Thursday, July 24, 2008

Getting To Knol All About You

In response to my first draft of the piece on the knol verb as a comment on knol.google.com, there has been a very immediate response by Mark Vanderpool, who it turns out helps "to co-ordinate advanced online creative writing and journalism classes in conjunction with the official website for Portland author Chuck Palahniuk", which makes me feel all warm and gooey inside for my hometown. Herewith is Mark's very funny, if somewhat "in-house" cryptic, response to aforementioned comment:



I googled our once-secret project today by its once-secret name and discovered that we've not only been blogged about but bloody-well knolled; knolled by no less than a well-knoln uber-blogger and mole--godchild of Perez Hilton. The snot posed as an IT guy from the parent company and joined our online collaborators incognito. Hollywood paparazzi gone high-tech snoop. It gives me the hives. We should have spotted this cyberstalking stealth knoller sooner... shares are suffering. Now we have to play the early leak to our advantage.


It was in response to an early draft of this, which I had meant to entitle "The Once and Future Knol" (Oh, well . . . .). And here is that daft draft:


This Once and Future Knol

Well, this is pretty cool. A new Google thingee with a new term to describe it. But how soon before "knol" gets verbified? Well, why not right now. But wait a minute! Will this be a regular or an irregular verb? Transitive, intransitive or both? Well, if "knol" is to be a regular verb, then that's easy enough to conjugate: a) infinitive form, of course, "to knol"; b) past tense, obviously, as well as the past participle, "knoled" --- but hold on right there! Should that be one "l" of two? Maybe there can be both the so-called American English version as well as the British-English. Or is that English-English? Commonwealth-English? I've never really been able to figure that out. (But I digress; bear with me.)

So, anyway, then we can have "knolled" and "knoled", giving us also "knolling" and "knoling" for both the “ing” forms, the participle in its active voice and the good old gerund action. I think everyone can be happy with that, except perhaps for the extremely intolerant amongst us. But what if "knol" becomes an irregular verb? And who will be "in charge", so to speak, of determining the proper spelling.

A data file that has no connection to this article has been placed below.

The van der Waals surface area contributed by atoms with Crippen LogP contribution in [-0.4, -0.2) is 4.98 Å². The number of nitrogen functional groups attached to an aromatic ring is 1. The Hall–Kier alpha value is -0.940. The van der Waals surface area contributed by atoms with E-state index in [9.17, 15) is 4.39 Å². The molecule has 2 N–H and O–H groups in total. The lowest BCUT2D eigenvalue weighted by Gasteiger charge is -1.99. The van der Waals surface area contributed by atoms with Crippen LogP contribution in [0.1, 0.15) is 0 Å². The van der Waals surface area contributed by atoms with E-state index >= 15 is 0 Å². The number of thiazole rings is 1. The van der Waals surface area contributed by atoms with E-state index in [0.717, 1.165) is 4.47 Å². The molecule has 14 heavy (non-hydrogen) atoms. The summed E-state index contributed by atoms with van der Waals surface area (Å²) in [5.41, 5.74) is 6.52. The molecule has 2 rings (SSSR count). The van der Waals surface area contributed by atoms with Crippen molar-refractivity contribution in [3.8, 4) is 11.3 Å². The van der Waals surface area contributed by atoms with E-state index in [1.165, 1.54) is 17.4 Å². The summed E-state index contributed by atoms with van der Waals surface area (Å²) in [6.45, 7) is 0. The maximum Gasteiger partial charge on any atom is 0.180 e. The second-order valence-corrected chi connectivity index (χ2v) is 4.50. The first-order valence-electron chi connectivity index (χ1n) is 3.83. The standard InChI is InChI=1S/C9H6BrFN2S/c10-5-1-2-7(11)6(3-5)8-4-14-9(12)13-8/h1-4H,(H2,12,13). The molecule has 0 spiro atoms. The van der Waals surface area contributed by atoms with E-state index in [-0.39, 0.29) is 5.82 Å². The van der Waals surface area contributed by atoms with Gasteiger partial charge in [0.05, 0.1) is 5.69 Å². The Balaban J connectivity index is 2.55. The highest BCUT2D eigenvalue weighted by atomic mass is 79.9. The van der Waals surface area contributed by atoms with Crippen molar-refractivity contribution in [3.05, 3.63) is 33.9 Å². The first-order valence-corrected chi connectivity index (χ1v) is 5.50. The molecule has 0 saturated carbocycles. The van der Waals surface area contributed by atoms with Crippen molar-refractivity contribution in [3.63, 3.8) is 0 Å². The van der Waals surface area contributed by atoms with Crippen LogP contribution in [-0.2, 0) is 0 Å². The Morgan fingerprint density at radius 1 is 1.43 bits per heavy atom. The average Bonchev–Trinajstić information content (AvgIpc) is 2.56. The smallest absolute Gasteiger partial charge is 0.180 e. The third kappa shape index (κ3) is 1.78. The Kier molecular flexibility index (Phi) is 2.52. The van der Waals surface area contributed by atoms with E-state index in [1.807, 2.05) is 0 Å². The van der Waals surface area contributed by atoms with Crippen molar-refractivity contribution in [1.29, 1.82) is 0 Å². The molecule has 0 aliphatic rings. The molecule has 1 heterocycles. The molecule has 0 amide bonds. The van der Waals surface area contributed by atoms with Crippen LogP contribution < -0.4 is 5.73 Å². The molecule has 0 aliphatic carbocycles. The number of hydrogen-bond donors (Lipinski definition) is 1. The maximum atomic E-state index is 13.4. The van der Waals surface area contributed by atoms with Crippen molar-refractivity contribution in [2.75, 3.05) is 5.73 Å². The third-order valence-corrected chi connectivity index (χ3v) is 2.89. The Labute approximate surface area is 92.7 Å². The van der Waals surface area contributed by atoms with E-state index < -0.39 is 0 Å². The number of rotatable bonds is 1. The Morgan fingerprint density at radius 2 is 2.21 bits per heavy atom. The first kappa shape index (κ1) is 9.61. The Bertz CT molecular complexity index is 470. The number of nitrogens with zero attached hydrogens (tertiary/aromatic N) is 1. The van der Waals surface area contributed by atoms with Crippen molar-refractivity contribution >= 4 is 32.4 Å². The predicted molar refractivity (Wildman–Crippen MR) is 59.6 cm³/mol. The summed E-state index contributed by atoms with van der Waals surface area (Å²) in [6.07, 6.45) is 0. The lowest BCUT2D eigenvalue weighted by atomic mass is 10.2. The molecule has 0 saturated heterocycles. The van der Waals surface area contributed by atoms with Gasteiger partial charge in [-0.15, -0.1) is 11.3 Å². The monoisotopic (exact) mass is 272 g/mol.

These are some heavy issues to contend with for lexicographers, who already have enough difficulties keeping track of all the new words entering the English language almost exponentially moment by moment on a monthly if not a weekly or even, God forbid, a daily basis. Okay, I'll try to help out here.

If "knol" is to be considered an irregular verb, "knolling" and/or "knoling" still work just fine for the present participial spelling. But how about this for the irregular verb past tense form and the past participle? I propose simply using "knel" as the past tense and (the soon to become popular) "knoln" as the past perfect, rendering up this hyphenated adjective ,”well-knoln", for any knol that ranks high in the search engines, and not just the Google search engine, nosireebob, but for any search engine of any ilk, type or persuasion, be it Yahoo! or MSN or Ask, Quintura or Dogpile or ChaCha.

As for the intransitive versus transitive question? Well, for one, who besides yours truly is even asking a stupid question like this? And as for the answer, or at least a response to said stupid question, I suggest: Both, as in, “He knolls twice a day.” and “She knel it before I did, so I moderately collaborated to fix her knelling.”

And regarding the passive voice form of this new verb, I’m going to have to think about that later. My brain hurts.

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